Citizens United and the Rise of the Campaign… Stalker?
Armed with high-definition cameras, their jobs are to follow and film everything a political candidate says and does.
They might sound like stalkers, but they’re officially known as “campaign trackers” and hundreds of them have been on the trail this election season hoping to catch a candidate in a gaffe, an awkward moment, anything that could be useful in an opposition ad.
“We’re looking for inconsistencies. Everyone that’s working on a specific candidate knows this candidate inside and out. If the person slips up, if the person says X instead of Y, if there is a flip flop, we know about it,” says Rodell Mollineau, president of the Democratic SuperPAC American Bridge 21st Century, which has more than a dozen trackers on staff. “And then from there it’s a decision of what we decide to do with that video.”
Marketplace host and FRONTLINE correspondent Kai Ryssdal gained access to American Bridge, which specializes in opposition research they then share with outside groups that make political ads. Rysdall found that the group’s trackers do more than just follow candidates; they analyze videos, research public information and scour the web to find anything that might reveal a contradiction.
“These are the people who come up with the research that you’re going to find in the direct mail piece, in the 30-second ad, in the online ad,” Mollineau tells Ryssdal. “That happens here.”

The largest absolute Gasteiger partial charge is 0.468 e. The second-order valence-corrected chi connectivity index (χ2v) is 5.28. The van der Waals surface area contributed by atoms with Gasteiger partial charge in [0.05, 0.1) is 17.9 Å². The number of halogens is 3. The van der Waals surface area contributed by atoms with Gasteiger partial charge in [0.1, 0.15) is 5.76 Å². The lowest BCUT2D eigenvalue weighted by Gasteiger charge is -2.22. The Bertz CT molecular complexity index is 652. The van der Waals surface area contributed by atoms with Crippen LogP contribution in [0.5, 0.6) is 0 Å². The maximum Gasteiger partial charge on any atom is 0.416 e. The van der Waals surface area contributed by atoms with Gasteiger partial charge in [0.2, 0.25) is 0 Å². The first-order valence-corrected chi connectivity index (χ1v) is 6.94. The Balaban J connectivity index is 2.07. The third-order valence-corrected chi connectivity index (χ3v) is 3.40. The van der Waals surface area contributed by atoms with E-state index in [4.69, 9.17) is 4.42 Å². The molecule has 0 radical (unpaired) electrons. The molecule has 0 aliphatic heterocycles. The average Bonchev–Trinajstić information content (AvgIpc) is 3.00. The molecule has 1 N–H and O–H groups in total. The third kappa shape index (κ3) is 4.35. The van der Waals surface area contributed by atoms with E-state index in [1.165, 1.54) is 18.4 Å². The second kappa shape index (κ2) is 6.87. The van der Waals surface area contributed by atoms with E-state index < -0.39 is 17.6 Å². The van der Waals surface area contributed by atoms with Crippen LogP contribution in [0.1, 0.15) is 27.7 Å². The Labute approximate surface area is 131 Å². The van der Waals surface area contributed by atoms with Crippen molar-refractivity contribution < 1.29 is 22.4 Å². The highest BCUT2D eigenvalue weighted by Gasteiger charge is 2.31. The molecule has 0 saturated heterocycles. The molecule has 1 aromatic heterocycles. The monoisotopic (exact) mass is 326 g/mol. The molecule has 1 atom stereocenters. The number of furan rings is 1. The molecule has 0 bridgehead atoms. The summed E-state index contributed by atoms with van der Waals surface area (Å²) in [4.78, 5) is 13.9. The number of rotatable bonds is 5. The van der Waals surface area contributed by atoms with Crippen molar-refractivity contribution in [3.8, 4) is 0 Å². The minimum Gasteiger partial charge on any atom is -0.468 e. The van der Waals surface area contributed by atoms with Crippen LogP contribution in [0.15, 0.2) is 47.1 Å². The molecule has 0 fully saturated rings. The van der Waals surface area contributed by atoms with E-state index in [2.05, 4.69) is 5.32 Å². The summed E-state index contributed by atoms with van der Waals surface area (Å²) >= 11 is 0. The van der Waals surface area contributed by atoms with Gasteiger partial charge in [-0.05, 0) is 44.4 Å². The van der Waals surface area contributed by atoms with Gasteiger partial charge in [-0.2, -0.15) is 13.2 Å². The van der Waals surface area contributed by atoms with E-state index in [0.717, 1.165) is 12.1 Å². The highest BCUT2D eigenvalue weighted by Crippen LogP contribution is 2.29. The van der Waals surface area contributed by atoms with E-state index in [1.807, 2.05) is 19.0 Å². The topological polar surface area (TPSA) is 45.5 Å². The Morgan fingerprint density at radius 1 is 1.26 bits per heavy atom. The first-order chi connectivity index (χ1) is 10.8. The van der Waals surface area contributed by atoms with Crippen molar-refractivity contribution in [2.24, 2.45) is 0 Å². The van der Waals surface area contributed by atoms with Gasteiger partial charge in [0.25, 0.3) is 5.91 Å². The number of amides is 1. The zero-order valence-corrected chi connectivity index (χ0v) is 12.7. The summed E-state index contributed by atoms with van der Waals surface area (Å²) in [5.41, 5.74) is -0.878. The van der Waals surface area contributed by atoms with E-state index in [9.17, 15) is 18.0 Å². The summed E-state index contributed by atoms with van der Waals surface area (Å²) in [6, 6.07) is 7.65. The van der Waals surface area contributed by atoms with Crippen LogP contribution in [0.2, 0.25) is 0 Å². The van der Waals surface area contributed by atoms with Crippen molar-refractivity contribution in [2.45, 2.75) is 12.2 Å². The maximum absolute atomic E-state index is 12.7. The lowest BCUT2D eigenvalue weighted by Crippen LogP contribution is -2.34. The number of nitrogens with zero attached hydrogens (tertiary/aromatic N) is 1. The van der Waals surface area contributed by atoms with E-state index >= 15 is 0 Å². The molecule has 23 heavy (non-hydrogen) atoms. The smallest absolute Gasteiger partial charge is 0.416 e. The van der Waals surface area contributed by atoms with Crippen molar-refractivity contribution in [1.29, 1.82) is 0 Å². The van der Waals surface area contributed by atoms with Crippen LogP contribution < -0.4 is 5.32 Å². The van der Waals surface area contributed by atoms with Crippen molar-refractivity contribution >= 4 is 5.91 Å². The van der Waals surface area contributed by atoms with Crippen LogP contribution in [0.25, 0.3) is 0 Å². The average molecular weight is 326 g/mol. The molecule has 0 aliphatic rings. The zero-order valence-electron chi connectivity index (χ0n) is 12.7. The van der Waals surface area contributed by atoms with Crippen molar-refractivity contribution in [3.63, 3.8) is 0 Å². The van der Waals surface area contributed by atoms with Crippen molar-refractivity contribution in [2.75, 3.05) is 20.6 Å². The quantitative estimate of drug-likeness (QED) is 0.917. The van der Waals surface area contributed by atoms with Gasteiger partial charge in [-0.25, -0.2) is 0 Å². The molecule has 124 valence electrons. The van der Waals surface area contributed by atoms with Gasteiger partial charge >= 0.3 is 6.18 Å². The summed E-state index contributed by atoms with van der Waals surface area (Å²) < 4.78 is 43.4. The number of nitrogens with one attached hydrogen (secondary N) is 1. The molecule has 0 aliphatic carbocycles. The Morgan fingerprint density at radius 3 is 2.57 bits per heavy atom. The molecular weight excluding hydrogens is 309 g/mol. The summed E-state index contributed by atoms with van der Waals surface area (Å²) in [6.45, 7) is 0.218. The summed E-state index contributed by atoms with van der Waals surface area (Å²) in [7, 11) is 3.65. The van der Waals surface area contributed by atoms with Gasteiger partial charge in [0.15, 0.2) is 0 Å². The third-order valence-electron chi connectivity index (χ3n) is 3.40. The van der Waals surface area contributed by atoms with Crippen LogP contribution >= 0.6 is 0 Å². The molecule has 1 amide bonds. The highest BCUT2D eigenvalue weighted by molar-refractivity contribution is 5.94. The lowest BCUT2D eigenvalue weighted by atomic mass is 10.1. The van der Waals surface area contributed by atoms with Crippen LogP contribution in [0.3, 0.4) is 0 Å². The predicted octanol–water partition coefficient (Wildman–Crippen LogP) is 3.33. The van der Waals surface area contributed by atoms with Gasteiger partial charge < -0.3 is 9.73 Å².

By “here” he means the “war room” of American Bridge, which Rysdall says “looks like those shots of the control rooms you see behind network anchors on TV: lots of people busily working in front of dozens of oversized monitors.”
High-tech monitors and equipment aren’t cheap, but thanks to the 2010 Supreme Court ruling Citizens United, an incredible amount of money is flowing into this year’s races, including to SuperPACs like American Bridge and nonprofit groups that want in on the game too.
And like the Citizens United decision, trackers can be controversial. Critics like Republican congressional staffer James Carstensen worry trackers practice gotcha politics, “taking two words of a speech and turning it into an attack ad.”
And then there are others, like the more than four dozen members of the House who complained publicly this summer, as Rysdall put it, that trackers felt more like stalkers.